A 19-year-old entrepreneur with a penchant for the hair-raising says he hopes to get in on the home entertainment boom by rention monster and horror films rarely available elsewhere to video enthusiasts.
Clifford Henderson offers full-length flicks featuring blood, gore and chills aplenty at his Video Monster shop, opened two weeks ago in this southern New Jersey town.
"The trend is toward high-tech special effects," Henderson said. "That's bringing back the classic horror movie with films like 'An American Werewolf in London' and 'The Howling.' They're taking old themes and making films that are now 1--% more entertaining," he said.
But there are few outlets for the video versions of the horror pictures, he said.
"At a supermarket, how many titles can they have?" said Henderson, who reads magazines with titles like Fangoria and Cinafantastique and can reel off the names, producers and directors of the most obscure chillers.
Henderson's shop, which opened Dec. 17, also carries popular movies and features on cassette. And he said he hopes to build his business as the video market expands.
"Video stores are going to be like delicatessens," Henderson said, "Every neighborhood is going to have one."
After attending collage for a year, Henderson worked briefly in the real estate business before launching Video Monster.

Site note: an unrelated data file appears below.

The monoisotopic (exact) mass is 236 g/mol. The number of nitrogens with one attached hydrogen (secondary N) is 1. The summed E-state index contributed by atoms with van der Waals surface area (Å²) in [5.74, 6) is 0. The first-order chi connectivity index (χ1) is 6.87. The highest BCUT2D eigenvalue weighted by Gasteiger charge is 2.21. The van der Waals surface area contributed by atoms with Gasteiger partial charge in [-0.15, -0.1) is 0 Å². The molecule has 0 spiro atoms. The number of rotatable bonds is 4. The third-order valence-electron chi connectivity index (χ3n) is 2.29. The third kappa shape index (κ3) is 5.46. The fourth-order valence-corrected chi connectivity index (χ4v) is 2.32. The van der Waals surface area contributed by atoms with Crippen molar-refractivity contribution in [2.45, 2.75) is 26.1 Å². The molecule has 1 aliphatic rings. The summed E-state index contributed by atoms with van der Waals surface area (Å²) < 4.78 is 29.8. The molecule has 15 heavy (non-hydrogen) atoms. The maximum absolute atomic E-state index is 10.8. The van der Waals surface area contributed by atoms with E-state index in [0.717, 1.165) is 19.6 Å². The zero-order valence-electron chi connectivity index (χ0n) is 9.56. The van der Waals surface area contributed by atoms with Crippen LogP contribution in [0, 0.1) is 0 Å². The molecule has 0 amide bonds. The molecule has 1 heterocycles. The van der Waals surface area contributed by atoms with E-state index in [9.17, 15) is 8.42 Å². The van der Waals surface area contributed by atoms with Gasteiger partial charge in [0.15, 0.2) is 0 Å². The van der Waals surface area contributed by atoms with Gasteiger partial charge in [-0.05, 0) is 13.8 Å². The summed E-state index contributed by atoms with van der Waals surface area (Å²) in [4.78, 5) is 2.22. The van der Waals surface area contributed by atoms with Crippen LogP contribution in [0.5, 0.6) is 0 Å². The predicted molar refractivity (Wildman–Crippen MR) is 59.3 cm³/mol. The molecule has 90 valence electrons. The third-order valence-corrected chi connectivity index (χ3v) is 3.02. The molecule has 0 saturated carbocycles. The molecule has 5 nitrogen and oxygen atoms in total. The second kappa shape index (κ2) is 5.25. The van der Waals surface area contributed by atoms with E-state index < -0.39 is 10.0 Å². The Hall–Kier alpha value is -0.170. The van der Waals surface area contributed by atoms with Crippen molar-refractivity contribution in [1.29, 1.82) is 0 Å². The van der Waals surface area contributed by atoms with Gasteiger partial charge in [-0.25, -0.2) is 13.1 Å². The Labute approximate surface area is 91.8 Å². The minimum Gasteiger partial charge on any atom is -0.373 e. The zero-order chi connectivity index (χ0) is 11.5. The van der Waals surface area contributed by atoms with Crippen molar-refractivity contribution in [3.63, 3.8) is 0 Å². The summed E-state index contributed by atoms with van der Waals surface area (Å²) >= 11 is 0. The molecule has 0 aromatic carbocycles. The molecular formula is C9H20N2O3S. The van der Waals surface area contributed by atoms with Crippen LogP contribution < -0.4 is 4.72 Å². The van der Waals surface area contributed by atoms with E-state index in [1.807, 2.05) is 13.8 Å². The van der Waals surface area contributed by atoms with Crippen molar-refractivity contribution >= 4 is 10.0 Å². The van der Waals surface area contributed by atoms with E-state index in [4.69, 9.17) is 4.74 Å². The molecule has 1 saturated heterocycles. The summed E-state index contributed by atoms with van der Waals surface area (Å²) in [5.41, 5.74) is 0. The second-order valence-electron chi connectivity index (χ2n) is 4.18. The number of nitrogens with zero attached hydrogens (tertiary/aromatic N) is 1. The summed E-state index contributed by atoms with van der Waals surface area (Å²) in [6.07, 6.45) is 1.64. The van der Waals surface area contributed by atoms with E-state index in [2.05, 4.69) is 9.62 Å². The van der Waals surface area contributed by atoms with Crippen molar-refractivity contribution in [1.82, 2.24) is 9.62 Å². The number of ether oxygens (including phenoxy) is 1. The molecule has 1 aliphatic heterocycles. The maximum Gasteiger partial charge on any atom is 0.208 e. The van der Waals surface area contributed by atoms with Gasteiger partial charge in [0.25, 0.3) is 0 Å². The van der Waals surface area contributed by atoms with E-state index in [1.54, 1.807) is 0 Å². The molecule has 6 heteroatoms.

Lining the store's shelves is such drive-in fare as "Halloween," "Friday the 13th," "Night of the Living Dead" and "Humanoids From the Deep."
Other titles are less familiar but classics still, according to Henderson. Included are "2,000 Maniacs" and "Color Me Blood Red," two gory low-budget movies made in the 1960s by Herschell Gordon Lewis.
"In the 1930s and part of the '40s there were the werewolf and vampire classics, but they became burned out after the same ideas were used over and over, as in 'Dracula's Daughter' and 'Son of Dracula,' " Henderson said.
Horror movies focused on "radiation" during the 1950s, he said while the '60s and '70s served up only a few horror films, mainly with supernatural themes.
In 1977, when "Friday the 13th" was released, and in 1978, when "Halloween" hit theaters, Hollywood began putting out a wave of "slasher" films, Henderson said.